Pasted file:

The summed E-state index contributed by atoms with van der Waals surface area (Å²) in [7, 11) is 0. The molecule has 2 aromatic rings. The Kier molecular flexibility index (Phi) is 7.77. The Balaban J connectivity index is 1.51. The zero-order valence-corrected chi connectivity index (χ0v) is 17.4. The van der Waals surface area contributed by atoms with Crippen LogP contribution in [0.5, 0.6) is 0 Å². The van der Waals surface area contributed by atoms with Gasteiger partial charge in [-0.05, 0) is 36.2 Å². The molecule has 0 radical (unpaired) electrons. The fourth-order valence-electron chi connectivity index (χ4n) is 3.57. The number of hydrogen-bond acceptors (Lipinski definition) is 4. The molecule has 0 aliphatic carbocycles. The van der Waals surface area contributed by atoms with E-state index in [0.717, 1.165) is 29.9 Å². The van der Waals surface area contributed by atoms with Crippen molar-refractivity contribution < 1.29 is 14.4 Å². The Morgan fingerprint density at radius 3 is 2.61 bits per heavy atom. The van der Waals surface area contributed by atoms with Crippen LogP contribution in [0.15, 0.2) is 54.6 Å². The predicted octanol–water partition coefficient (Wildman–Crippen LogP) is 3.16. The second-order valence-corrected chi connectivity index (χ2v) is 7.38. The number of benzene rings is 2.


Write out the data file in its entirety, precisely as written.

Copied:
The summed E-state index contributed by atoms with van der Waals surface area (Å²) in [7, 11) is 0. The molecule has 2 aromatic rings. The Kier molecular flexibility index (Phi) is 7.77. The Balaban J connectivity index is 1.51. The zero-order valence-corrected chi connectivity index (χ0v) is 17.4. The van der Waals surface area contributed by atoms with Crippen LogP contribution in [0.5, 0.6) is 0 Å². The van der Waals surface area contributed by atoms with Gasteiger partial charge in [-0.05, 0) is 36.2 Å². The molecule has 0 radical (unpaired) electrons. The fourth-order valence-electron chi connectivity index (χ4n) is 3.57. The number of hydrogen-bond acceptors (Lipinski definition) is 4. The molecule has 0 aliphatic carbocycles. The van der Waals surface area contributed by atoms with E-state index in [0.717, 1.165) is 29.9 Å². The van der Waals surface area contributed by atoms with Crippen molar-refractivity contribution < 1.29 is 14.4 Å². The Morgan fingerprint density at radius 3 is 2.61 bits per heavy atom. The van der Waals surface area contributed by atoms with Crippen LogP contribution in [0.15, 0.2) is 54.6 Å². The predicted octanol–water partition coefficient (Wildman–Crippen LogP) is 3.16. The second-order valence-corrected chi connectivity index (χ2v) is 7.38. The number of benzene rings is 2.